In the cockpit the driver is confronted by a machine turned dash on which are scattered a smattering of instruments; a 0-5 psi air pressure gauge for the fuel tank, Smiths 0-70 MPH speedometer (perhaps ambitious and if you ever reached the upper end of its scale, you probably wouldn’t be able to read it, if only due to your life flashing before your eyes) and a Harcourt 0-10 psi oil pressure gauge. A single rear view mirror is mounted on the scuttle which though cracked, does consequently give a greater field of view… An aluminium vintage style bucket seat trimmed in deep red leather - if the Austin was a Maserati it would be termed ‘oxblood’- holds the driver in place (along with their own sense of self-preservation) and a full sized, 6 volt battery is installed underneath it.
So, what can the new owner of the “Gadfly” expect on the road? Well firstly a certain amount of incredulity that the Austin can actually venture out there with the full blessing of the motoring authorities and the Police Force – not something that can be said of many single seat, competition oriented machines. Jump into the cosy seat and everything falls comfortably to hand and foot though there is likely to be a little fine tuning required for the next owner to get totally comfortable at the wheel. Within the confines of such a short wheelbase and despite the loss of three of its original seats, longer legs are always going to take some stowing and ‘knees up’ is very much the required stance. Other than that, your correspondent’s wide-ish feet were keen to press more than one pedal at a time; not so much an issue with their spacing as the accelerator’s proximity to the bodywork, a problem that on many other cars has been resolved with the letting in of a small blister in the aluminium.
Ignition ‘on’ via a conventional key, a pull on the choke cable followed by the same on the starter’s and the willing four springs into life with an idle that needs to be maintained with a little cajoling of the accelerator for a few minutes until said choke can be dispensed with. The willing engine sounds sweet in a vintage, side valve way and shows a more than healthy (in A7 terms) six psi on the dial when warm and on the move. The drilled clutch pedal works directly on the clutch arm so there is neither play nor long pedal travel to contend with and despite its slightly ‘on or off’ nature even this ham footed driver had no problem modulating its action and in the absence of any witness’ we can claim we didn’t stall once. With the opportunity to conduct the Gadfly on the road we can confirm that once familiar with its inverted gate, the gearbox has a delightfully positive and user friendly action, almost ‘modern sports car-like’. Manoeuvring using reverse did reveal a slight tendency for it to pop out of gear, possibly due to a maladjusted linkage, though it was no great hardship to simply hold it in place when backing up. The steering is light and positive for its era helped by its suitably sized wheel but the brakes are much more up to date in feel and operation and had no problem hauling the featherweight down from the sort of speeds we attained - perhaps as high as twenty-five mph. A hand operated pump to pressurise the fuel tank is mounted in traditional fashion outside the cockpit on the left hand side of the scuttle though a slightly vocal electric pump takes care of fuel feed if the pilot becomes distracted or too busy to pump. Overall, despite the less than optimised driving position, the Gadfly proved an absolute hoot to conduct and judging by the expressions on the faces of passers-by, to observe too.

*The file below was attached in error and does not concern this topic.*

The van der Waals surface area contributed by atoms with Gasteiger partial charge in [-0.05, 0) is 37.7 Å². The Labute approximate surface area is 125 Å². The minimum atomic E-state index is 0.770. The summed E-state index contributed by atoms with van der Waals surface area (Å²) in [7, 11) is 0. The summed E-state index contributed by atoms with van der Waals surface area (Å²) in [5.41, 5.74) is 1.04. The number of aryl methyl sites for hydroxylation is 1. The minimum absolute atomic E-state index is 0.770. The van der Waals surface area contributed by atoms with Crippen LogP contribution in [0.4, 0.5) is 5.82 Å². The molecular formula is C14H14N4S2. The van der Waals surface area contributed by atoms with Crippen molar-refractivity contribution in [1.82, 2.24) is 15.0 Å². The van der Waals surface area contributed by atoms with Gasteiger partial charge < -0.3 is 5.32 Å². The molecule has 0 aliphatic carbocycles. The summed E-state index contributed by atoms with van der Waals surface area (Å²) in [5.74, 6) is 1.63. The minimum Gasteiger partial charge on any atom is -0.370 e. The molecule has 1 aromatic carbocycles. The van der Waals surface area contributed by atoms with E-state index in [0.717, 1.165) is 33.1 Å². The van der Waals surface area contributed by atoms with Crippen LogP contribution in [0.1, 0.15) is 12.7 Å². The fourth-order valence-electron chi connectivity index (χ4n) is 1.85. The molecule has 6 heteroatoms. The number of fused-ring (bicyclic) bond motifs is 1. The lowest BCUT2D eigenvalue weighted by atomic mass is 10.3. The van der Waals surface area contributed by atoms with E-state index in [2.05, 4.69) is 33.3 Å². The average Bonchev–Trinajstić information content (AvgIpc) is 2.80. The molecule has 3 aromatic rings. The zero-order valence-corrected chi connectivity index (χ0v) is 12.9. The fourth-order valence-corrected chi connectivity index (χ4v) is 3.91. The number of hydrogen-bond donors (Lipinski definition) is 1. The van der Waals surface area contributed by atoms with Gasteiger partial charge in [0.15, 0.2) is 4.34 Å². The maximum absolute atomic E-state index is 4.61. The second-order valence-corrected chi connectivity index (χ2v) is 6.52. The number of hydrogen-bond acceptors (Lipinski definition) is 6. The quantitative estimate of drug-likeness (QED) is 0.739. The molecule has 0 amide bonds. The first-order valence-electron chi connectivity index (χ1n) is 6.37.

Turning from the road to potential competition use, BJH 288 would be eligible for the “Bert Hadley Championship” run by the Pre-War Austin 7 Club which holds sprints and hill climbs at such auspicious venues as Goodwood, Prescott and Shelsley Walsh. Alternatively one could take advantage of its road legal status and return to its spiritual home, the 750 Motor Club who run the “Austin Seven Championship” which offers owners and drivers (riders?) a wider variety of events in which to participate including Trials, Hill Climbs, Road Runs and Rallies. If more extended track time is a requirement, the 750 Motor Club also run the “Historic 750 Formula Championship” offering the opportunity to race at the cream of British circuits including Brands Hatch, Silverstone, Donnington Park and Cadwell Park. Looking further afield eligibility for VSCC competition events in the class of “Post Vintage Thoroughbred Special” may also be possible subject to the owner confirming compliance of the chassis with the VSCC. It is also perhaps worth noting that similar machinery was seen on the grid for the Bolster Cup for Pre-War Specials at the recent Goodwood Members’ Meeting and we would certainly tip a cloth cap to any 7 owner prepared to go toe to toe with 27 litres of Hispano power.
Please note that the V5C has a standard worded note that at some point in its long history, BJH 288 was salvaged because the cost of commercial repair was more than the value of the vehicle at that time, however the history file contains no further detail regarding the date or the circumstances.
The Gadfly has recently been subjected to an £1,100 recommissioning and general health check (invoice on file) and it represents a very well executed, period authentic Austin 7 Special with ‘all the hard work done’ as they say, but offers room for further fettling to the lucky new owners exact requirements (and dimensions). Registered with the DVLA and the Austin Seven Clubs Association Chassis Register, BJH 288 is eminently suitable for race work, sprints, hill climbs and even robust road use and has much to recommend it.
Registration number: BJH 288
Chassis Number: 240608
Engine Number: M192293